General Mills pledges to source only sustainable palm oil by 2015.
One of the world’s biggest food makers, General Mills, has pledged to source only sustainable and responsible palm oil within five years time. With this announcement, General Mills becomes only the most recent food giant to pledge to move away from problematic sources of palm oil, which is used in everything from processed foods to health and beauty products. Nestle made a similar pledge earlier this year after a brutalizing social media campaign that lasted for months while Unilever, the world’s biggest palm oil buyer, has been working closely with green groups for years.
In a statement General Mills said they planned “to help ensure our purchases are not associated in any way with deforestation of the world’s rainforests—and to further reinforce the development of certified sustainable palm oil production practices.”
Outspoken critic of General Mills, the Rainforest Action Network (RAN), welcomed the decision in a press release. RAN had campaigned against General Mills as recently as January when they unfurled a giant banner at company headquarters condemning the food giant for deforestation.
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“As a company with some of the most beloved brands in the nation, including Cheerios, Betty Crocker and Hamburger Helper, General Mills’ decision to address deforestation in its supply chain is a major industry signal that palm oil is a problem that can and should be addressed. The company’s new policy respects indigenous rights, protects rainforests and peatlands and sets a goal for sourcing 100 percent environmentally responsible palm oil by 2015,” RAN said in a statement.
The organization says it will now focus on another agricultural giant, Cargill, to press them to adopt similar goals as General Mills, Unilever, and Nestle.
While General Mills uses only one-tenth of one percent of the world’s palm oil, environmental activists clearly see this as another in a string of victories against globally-known companies purchasing palm oil from Malaysia and Indonesia where forest cover has fallen dramatically over the past few decades linked to the rise in palm oil plantations, as well as logging and pulp and paper manufacturers. Green groups criticism is not without teeth: a study in Conservation Letters found that 55-59 percent of palm oil plantations in Malaysia built between 1990 and 2009 occurred on forested land. While a more recent study found that from 1980 to 2000 over 80 percent of agricultural expansion in tropical nations came at the expense of forests.
Deforestation is causing biodiversity loss in some of the world’s richest habitats, conflict with indigenous groups who depend on the forest for their livelihood, destruction of vital freshwater sources, and greenhouse gas emissions that globally outstrip the transportation sector.
Beginning of the palm oil plantation in the foreground in Sumatra, Indonesia, forested hills in the back. Photo by: Rhett A. Butler.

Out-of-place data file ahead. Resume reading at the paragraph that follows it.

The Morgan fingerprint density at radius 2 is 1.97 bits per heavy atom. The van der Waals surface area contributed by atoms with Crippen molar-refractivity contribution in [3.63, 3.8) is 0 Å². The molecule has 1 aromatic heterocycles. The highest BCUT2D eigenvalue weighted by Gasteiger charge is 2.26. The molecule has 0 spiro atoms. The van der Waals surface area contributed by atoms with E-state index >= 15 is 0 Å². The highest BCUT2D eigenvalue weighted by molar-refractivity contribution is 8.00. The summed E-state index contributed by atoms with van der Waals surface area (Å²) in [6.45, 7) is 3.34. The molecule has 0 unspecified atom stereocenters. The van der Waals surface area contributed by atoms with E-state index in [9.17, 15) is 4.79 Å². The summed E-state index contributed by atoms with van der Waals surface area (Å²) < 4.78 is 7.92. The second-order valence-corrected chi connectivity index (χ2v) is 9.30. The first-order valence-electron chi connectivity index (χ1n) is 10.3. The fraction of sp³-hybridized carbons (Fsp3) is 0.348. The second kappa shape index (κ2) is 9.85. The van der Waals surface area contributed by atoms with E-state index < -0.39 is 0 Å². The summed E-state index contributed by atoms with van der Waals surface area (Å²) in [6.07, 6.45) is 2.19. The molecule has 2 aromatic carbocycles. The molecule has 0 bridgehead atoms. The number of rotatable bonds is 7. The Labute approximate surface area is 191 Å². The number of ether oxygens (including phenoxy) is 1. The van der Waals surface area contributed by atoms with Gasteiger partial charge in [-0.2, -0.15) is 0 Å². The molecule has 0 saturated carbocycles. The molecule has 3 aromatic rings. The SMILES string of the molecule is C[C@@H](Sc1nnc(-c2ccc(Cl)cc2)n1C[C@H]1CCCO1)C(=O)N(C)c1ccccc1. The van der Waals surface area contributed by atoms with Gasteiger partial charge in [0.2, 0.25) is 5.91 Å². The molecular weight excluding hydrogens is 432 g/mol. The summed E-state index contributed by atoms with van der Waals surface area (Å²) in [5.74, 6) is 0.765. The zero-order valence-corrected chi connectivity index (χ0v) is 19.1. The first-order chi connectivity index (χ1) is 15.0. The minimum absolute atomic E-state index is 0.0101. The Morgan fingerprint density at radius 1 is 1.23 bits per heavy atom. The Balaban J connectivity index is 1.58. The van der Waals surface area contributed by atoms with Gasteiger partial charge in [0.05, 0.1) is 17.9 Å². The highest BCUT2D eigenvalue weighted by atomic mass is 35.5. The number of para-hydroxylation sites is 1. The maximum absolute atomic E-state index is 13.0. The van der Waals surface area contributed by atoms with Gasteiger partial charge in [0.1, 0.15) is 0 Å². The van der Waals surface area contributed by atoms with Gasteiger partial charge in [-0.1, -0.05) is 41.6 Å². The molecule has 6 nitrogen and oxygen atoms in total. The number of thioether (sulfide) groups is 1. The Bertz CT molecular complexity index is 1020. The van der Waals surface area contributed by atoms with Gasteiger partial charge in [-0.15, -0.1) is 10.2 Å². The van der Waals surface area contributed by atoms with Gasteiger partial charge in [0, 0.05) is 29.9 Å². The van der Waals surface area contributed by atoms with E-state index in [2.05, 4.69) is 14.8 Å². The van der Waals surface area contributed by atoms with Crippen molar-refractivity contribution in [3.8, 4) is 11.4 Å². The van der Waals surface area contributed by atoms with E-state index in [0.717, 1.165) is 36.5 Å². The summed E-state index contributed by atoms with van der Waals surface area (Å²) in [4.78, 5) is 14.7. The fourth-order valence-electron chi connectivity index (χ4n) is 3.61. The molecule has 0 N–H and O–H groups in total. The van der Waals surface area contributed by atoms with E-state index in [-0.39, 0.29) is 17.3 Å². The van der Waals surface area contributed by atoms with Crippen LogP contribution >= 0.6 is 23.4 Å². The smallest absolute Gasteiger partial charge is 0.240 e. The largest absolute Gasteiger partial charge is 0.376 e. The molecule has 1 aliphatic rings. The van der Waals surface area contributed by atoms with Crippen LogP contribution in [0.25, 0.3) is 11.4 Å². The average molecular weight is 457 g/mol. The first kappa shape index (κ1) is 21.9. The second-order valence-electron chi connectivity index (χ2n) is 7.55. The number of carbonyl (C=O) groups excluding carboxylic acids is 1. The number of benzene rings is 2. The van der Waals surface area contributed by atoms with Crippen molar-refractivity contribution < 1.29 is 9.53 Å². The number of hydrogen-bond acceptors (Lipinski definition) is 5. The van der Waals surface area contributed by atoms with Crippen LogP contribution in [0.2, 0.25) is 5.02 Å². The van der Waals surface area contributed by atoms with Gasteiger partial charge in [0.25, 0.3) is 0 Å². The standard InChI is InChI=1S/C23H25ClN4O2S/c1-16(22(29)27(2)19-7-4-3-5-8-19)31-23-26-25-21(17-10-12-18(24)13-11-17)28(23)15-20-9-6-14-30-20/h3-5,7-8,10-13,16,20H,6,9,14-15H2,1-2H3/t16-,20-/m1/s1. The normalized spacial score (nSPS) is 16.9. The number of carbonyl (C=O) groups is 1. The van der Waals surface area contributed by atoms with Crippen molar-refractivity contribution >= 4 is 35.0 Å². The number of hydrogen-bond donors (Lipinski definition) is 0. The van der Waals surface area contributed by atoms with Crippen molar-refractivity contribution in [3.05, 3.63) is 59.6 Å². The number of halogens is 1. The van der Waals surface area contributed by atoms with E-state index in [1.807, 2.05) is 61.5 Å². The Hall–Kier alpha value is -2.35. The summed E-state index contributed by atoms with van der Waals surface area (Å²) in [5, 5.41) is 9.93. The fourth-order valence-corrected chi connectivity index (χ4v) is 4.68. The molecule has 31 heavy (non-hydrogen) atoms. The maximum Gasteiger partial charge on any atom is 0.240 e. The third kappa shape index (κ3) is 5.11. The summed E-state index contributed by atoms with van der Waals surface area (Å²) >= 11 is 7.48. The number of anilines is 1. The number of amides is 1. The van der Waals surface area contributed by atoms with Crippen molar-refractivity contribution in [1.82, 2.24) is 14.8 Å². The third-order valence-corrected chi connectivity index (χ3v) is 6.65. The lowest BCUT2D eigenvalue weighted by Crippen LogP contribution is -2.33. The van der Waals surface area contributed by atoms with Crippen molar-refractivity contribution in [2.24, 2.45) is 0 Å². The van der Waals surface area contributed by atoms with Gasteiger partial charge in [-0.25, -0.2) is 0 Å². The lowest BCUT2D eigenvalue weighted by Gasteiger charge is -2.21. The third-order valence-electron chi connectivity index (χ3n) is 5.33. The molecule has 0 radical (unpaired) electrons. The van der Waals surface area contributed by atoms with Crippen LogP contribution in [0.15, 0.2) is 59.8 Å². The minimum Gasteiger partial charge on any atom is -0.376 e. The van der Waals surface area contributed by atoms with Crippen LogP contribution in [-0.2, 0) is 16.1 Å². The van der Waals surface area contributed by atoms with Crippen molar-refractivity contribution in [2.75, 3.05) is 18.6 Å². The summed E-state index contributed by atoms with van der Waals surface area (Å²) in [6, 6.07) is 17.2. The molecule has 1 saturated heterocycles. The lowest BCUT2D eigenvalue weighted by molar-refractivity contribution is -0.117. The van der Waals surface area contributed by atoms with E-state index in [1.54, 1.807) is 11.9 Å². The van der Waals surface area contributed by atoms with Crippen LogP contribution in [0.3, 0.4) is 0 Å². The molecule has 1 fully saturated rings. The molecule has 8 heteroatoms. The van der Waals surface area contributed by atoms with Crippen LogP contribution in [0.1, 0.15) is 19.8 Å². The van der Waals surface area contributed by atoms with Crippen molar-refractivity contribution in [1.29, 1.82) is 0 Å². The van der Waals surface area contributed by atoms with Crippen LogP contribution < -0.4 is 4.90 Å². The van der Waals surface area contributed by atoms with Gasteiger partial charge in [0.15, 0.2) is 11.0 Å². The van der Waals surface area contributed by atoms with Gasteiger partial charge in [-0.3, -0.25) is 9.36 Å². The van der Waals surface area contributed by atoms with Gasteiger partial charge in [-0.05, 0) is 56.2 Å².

“This is an urgent issue for the planet we share,” General Mills’ Chief Sustainability Officer Jerry Lynch said today. “The increase in global demand for palm oil is putting pressure on some of the world’s most valuable rainforest ecosystems. ”
Yet, palm oil has become a hugely attractive commodity because it is the world’s most productive oil seed (far outstripping soy, which is linked to deforestation in the Amazon). Proponents of the palm industry argue that the palm oil industry is pulling Malaysia and Indonesia out of poverty. While the industry provides a large tax base to local governments, critics point out that many of its employees live below the poverty line.
While the campaign against deforestation linked to palm oil continues to have success with big companies in western markets, activists have not yet tackled the biggest consumers of palm oil: China and India.
(01/19/2010) An activist group linked General Mills to destruction of rainforests in Southeast Asia in dramatic fashion on Tuesday, when it unfurled a giant banner, reading “Warning: General Mills Destroys Rainforests”, outside the company’s Minneapolis headquarters building.
(09/02/2010) More than 80 percent of agricultural expansion in the tropics between 1980 and 2000 came at the expense of forests, reports research published last week in the early online edition of the Proceedings of the National Academy of Sciences (PNAS). The study, based on analysis satellite images collected by the United Nations Food and Agricultural Organization (FAO) and led by Holly Gibbs of Stanford University, found that 55 percent of new agricultural land came at the expense of intact forests, while 28 percent came from disturbed forests. Another six percent came from shrub lands.
(08/30/2010) Rapid expansion of oil palm plantations across Southeast Asia have run roughshod over customary tenure systems, resulting in exploitation of local communities, conflict, and outright human rights abuses, reports a new assessment of the palm oil sector by the Forest Peoples Programme (FPP), an international indigenous rights group.